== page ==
This post was written by Maya Guttmann- BCCIC youth delegate to COP 24 and originally appeared on BCCIC’s website.
Climate Change affects Unique Communities
Entering the venue of the 24th annual United Nations Conference of the Parties (COP 24) was a lived experience of global integration. From international negotiations on the Paris Rulebook to Side Events, where panelists from different continents sat side-by-side discussing common challenges, COP 24 demonstrated the interdependence of life on the globe. In an era of global interdependence it is critical to value the unique place-based experience of communities living in close relationship with their ecosystems.
The entire global environment is affected by changes in weather and land use, but ultimately these changes have direct implications for individuals and their communities. Indigenous peoples are vital to and active in many ecosystems. As such, Indigenous people are amongst the first to face the direct impacts of Climate Change and are disproportionately affected by its adverse impact. Additionally, the knowledge and tradition held by Indigenous people is critical in addressing climate change, particularly in terms of mitigation and adaptation.
Local Communities and Indigenous Peoples Platform at COP 24
The Local Communities and Indigenous Peoples Platform, first mandated by the Paris Agreement (COP 21), provides an opening for traditional knowledge to influence climate policy at local, regional and international levels. COP 21 “Recognizes the need to strengthen knowledge, technologies, practices and efforts of local communities and indigenous peoples related to addressing and responding to Climate Change, and establishes a platform for the exchange of experiences and sharing of best practices on mitigation and adaptation in a holistic and integrated manner”. While the platform was established at COP 21, its implementation has been incremental.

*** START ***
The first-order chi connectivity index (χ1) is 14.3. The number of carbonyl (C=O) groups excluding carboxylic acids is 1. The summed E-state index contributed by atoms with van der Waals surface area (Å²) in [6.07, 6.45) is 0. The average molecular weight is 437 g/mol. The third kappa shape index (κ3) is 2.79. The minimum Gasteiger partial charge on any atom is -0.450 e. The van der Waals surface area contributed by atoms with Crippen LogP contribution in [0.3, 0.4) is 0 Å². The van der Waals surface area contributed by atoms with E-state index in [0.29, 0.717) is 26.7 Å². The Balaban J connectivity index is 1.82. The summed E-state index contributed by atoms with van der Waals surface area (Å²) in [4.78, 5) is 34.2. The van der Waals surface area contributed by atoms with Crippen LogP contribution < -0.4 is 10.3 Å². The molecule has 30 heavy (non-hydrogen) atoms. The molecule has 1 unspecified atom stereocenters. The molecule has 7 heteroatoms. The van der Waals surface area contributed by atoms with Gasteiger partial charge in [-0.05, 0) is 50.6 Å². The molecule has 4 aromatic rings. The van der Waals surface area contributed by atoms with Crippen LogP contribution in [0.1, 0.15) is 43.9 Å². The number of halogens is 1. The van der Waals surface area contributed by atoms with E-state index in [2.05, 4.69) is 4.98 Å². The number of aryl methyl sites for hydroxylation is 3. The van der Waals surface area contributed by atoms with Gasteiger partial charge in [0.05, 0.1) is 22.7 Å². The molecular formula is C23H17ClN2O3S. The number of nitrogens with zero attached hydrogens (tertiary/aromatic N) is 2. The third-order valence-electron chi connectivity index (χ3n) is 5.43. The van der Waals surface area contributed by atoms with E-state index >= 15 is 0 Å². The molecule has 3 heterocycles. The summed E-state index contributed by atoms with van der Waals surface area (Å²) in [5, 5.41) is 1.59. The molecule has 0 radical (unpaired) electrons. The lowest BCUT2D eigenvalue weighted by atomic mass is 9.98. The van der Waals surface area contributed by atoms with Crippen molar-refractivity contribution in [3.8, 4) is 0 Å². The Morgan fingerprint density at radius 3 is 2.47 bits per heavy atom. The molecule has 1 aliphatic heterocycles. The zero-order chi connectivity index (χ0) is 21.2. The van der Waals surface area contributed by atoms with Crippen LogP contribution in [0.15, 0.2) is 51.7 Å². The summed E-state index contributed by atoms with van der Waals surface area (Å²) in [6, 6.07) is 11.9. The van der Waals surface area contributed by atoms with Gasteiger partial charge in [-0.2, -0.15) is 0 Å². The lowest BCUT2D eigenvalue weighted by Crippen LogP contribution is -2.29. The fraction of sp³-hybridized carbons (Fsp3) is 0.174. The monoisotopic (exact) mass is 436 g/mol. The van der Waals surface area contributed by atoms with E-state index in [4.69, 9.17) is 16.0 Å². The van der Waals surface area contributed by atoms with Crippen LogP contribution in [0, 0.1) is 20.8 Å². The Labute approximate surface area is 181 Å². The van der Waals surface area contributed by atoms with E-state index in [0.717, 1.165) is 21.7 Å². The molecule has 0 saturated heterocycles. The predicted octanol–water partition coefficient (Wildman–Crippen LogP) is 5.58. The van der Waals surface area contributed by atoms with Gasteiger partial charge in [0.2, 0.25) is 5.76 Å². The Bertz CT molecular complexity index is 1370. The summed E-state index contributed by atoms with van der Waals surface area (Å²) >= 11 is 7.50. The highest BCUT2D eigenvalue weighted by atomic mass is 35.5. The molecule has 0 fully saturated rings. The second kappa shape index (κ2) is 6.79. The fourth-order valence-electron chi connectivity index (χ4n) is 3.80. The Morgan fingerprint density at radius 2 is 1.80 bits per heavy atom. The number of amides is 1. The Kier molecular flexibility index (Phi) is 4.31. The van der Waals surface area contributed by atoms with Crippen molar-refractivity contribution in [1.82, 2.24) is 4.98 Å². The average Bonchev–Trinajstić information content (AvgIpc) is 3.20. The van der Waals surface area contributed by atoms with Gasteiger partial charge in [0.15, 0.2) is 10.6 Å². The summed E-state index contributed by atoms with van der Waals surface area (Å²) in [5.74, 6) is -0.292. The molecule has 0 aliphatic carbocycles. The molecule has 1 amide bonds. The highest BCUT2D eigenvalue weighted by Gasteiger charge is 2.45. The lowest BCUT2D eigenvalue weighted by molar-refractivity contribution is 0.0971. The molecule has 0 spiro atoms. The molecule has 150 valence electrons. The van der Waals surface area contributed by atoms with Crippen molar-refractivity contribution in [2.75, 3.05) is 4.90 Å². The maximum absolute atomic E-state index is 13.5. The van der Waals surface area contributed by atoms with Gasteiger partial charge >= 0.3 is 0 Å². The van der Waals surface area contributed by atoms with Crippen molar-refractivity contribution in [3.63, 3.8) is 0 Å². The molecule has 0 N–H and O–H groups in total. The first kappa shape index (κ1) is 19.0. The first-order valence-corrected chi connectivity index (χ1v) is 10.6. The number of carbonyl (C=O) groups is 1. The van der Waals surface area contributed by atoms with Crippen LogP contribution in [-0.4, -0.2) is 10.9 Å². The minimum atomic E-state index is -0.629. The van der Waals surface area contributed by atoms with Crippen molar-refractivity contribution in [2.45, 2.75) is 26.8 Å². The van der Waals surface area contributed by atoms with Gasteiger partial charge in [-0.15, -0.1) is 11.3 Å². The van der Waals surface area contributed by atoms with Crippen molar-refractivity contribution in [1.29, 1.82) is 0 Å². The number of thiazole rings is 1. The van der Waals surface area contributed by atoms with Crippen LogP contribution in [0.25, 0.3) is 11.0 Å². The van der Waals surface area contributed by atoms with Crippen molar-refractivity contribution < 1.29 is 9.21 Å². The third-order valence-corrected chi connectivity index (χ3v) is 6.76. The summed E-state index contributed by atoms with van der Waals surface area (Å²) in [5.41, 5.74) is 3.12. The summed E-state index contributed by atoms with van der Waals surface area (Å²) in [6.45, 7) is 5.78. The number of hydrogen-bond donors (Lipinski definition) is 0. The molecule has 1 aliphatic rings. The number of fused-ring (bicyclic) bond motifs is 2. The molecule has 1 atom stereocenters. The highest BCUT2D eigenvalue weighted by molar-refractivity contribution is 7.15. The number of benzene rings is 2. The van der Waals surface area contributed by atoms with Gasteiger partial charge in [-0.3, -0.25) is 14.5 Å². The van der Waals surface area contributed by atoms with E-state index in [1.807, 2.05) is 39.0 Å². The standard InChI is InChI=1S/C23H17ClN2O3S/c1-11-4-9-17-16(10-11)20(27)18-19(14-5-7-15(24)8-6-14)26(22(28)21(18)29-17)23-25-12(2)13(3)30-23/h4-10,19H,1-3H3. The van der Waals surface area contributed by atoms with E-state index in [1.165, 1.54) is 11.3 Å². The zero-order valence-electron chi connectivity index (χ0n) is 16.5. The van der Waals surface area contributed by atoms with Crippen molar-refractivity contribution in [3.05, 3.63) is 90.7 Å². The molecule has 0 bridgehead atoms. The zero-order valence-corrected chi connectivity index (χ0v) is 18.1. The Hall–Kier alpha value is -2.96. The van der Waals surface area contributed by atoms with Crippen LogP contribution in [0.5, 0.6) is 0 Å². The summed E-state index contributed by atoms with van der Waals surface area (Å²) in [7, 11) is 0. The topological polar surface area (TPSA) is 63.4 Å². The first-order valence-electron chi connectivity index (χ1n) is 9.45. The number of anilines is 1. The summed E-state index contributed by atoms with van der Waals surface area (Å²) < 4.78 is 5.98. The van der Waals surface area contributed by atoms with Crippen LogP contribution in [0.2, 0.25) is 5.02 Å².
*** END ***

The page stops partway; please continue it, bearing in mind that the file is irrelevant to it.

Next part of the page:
The platform finally became operational at COP 24 and is designed as a bridge between the United Nations Framework Convention on Climate Change and indigenous/traditional communities through the Subsidiary Body of Scientific and Technological Advice. An important element of the platform agreed upon at COP 24 includes a facilitative working group which will be made up of 14 representatives including seven country representatives and seven Indigenous representatives appointed by Indigenous peoples.
Indigenous Knowledge requires appropriate recognition
Indigenous Knowledge generally refers to knowledge embedded in the culture and tradition of Indigenous or local communities. The Canadian Assembly of First Nations (AFN) states that the platform needs to ensure appropriate recognition of the diversity of Indigenous Knowledge systems and cannot ever claim to have convened an entire knowledge system. Additionally, the AFN notes the value of Traditional Knowledge of Indigenous Knowledge holders speaking on their own behalf.
Canada has an important role to play
At COP 24, Canada played an important role in negotiating the operationalization of the facilitative working group. As well, Canadian Minister of the Environment announced that the Government of Canada will enable the creation of the Indigenous Peoples Focal Point to promote global Indigenous knowledge on climate change. This new position is the first of its kind and will be supported through an $800,000 investment by Canada over four years.
While Canada has played an important role internationally, there remains much work to be done at home. Meaningful recognition of the importance of community-based monitoring and Indigenous Knowledge use in climate related resource development decisions in Canada is a long outstanding demand. The operationalization of the Platform was called historic and a strong sign of growing trust. Canada must in turn build domestic trust.